Knowledge Center

Keeping the lights on in a low carbon world

5th May 2020

Getting rid of my own fossil fuel dependence at home is an ambition I’ve had for many years, but I’ll be the first to admit it has taken some time to decarbonise my day to day life. That reflects the progress in the UK to a certain extent; there has been a big success story with renewable generation connecting to the networks, but suddenly more people than ever are having their eyes opened to the urgency of climate change. Even Jeremy Clarkson. As a result, more and more of us are accessing technologies like solar panels, EVs and Heat pumps which significantly reduce our daily carbon footprint. If influencers and celebrities are getting the picture there is going to be a really big change coming to the average household, and therefore to our spindly, unloved street cables and mains.

The solar panels and air source heat pump we’ve installed at home are saving at least two tons in annual CO2 emissions and although we’re getting a financial saving for every carbon-free kilowatt hour we contribute back to the network that was never the driver, the fact is life is much nicer this way.

The electric vehicle purchased eighteen months ago as a second car has rapidly become our go-to mode of transport. We think we save at least 3 tonnes of CO2 a year with it and going all the way to a petrol station to fill our other car with diesel – when we absolutely have to – now feels like a very expensive, slightly shameful, hassle. Plugging in at home is a breeze, even one handed with a baby in the other arm.

Our new lifestyle has slashed household outgoings, rewarding us with a single monthly energy bill that’s far lower than our previous combined costs for electricity, gas and fuel, and a much clearer conscience, but the electricity usage is now huge.

While I’ve been quick to champion the benefits of going off fossil fuels, it’s highlighted my growing dependence on the electricity network… and the consequences if something goes wrong. For my more conventional neighbours, an overnight power cut doesn’t so dramatically affect their ability to heat their home or get to work the next day.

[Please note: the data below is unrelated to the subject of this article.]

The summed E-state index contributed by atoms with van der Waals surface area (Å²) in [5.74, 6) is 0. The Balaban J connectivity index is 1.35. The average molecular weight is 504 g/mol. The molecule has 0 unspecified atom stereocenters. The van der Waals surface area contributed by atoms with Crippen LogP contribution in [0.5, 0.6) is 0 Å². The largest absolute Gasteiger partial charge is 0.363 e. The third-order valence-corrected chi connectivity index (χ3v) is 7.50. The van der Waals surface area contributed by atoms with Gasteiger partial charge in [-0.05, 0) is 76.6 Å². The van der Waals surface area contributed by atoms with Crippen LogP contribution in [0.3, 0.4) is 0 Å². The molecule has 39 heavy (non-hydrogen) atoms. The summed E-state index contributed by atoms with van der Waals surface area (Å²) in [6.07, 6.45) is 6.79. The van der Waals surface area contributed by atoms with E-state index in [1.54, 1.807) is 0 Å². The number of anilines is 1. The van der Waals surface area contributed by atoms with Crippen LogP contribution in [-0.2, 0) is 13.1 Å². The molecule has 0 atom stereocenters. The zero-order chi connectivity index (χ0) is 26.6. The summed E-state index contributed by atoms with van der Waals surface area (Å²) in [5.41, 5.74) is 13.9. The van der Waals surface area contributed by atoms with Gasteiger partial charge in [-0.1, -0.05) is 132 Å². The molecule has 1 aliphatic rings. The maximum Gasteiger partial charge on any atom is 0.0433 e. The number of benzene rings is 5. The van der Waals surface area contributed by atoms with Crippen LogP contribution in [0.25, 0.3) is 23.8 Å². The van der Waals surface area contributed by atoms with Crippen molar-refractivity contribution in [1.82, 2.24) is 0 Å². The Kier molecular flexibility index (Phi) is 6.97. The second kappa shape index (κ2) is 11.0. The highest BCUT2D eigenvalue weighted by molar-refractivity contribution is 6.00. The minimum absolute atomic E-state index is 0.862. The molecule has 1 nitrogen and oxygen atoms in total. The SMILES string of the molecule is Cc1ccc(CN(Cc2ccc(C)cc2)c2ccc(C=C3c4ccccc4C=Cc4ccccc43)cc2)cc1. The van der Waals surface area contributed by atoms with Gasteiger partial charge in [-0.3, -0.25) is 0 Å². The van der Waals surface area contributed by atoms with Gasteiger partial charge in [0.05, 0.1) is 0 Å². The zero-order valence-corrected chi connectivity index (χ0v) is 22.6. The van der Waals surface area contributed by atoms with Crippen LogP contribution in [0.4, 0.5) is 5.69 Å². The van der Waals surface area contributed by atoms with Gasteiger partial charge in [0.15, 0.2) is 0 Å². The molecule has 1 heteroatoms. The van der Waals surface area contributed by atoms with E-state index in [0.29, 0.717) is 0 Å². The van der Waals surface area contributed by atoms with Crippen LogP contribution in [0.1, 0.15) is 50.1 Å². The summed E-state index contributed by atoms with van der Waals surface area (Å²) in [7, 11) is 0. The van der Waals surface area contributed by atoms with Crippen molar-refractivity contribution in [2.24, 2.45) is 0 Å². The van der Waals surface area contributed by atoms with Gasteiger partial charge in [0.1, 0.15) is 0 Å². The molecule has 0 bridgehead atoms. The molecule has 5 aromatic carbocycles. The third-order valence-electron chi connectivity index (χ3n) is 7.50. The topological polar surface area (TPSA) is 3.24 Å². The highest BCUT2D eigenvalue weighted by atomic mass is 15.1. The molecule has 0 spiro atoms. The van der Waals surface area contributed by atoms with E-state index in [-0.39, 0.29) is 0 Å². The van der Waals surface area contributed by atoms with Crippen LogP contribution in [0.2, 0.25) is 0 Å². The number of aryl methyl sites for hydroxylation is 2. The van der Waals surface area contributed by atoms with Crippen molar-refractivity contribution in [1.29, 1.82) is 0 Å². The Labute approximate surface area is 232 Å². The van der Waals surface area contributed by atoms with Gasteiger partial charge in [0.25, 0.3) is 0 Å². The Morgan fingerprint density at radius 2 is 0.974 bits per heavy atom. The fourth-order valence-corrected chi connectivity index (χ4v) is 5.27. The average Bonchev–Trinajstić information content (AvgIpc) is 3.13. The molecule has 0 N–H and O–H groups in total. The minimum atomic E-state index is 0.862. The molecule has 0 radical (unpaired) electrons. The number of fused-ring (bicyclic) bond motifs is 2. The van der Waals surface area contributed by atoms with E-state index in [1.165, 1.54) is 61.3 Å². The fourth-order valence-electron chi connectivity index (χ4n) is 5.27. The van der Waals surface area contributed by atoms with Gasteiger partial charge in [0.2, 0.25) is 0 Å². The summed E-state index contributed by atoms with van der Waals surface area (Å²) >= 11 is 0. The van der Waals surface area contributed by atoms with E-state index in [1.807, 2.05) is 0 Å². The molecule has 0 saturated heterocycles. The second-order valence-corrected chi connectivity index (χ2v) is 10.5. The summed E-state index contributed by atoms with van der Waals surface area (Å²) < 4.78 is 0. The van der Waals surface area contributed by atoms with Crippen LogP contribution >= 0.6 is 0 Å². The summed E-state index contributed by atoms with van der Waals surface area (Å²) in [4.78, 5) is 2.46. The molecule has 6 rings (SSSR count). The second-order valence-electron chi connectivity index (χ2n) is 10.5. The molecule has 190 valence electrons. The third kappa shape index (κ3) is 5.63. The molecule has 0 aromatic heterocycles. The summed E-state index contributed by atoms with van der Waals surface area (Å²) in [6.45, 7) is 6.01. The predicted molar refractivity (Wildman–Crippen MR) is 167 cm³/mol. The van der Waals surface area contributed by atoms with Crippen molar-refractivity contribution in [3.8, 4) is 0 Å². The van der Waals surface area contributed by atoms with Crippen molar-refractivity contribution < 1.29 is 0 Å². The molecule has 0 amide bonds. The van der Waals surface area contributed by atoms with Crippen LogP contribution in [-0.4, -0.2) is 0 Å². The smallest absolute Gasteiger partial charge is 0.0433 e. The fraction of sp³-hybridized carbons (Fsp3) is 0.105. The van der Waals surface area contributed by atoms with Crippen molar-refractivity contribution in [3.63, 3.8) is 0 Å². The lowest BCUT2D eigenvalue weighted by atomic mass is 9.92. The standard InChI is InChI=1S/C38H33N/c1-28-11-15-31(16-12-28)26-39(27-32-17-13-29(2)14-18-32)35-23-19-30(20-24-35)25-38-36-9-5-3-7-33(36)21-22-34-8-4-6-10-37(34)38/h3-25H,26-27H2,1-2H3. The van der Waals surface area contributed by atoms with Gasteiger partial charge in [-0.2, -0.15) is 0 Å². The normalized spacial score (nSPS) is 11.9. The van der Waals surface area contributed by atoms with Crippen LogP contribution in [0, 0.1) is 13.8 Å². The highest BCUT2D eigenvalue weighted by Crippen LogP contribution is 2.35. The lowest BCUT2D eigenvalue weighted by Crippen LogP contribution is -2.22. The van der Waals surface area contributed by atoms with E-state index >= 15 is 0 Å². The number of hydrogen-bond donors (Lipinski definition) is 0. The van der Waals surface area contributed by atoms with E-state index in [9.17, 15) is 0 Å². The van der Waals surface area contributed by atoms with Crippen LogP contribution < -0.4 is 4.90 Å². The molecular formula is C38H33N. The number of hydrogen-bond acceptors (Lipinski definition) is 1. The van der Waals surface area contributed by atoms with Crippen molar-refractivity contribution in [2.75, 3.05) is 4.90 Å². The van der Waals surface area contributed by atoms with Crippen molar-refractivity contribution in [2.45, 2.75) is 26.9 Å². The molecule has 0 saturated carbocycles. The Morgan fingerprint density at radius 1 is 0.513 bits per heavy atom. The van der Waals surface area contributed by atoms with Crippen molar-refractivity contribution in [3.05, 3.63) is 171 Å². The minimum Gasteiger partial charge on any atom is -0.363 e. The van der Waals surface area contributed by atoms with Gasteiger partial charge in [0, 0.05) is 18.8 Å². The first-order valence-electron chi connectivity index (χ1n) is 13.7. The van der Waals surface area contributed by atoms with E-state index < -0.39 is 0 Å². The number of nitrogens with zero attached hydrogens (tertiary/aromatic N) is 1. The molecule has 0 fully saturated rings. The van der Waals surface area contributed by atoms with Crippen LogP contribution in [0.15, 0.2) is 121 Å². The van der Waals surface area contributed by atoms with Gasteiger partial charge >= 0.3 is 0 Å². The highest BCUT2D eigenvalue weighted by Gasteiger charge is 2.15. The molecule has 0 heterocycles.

Local mains problems (low voltage faults) means unhappy customers and penalties for network operators. Keeping the lights switched on is central to every DNO’s purpose. And it’s going to be an even tougher challenge for operators in tomorrow’s low carbon world. When my neighbours start catching on to how fabulous heat pumps and EVs are, our increased usage and heavier dependence will make an already fragile, invisible low voltage network even more of a headache for DNOs.

Data – and the insight it provides about networks and end-users – has never been more vital for operators as they prepare for DSO transition. At Kelvatek we’re collecting, aggregating and analysing Gigabytes of data generated by tens of thousands of monitoring devices on these tricky and complex low voltage networks on a daily basis. As well as helping our network operators pinpoint and fix these local faults much more quickly, this information builds an incredible picture of demand and asset health across the country, right down to the mains cable under the street. Armed with these uniquely granular insights, we can help our customers anticipate problems and take remedial action before a fault even occurs.

Why not get in touch – and find out how we can help you see the big picture of your own network and the end-users who depend on it.

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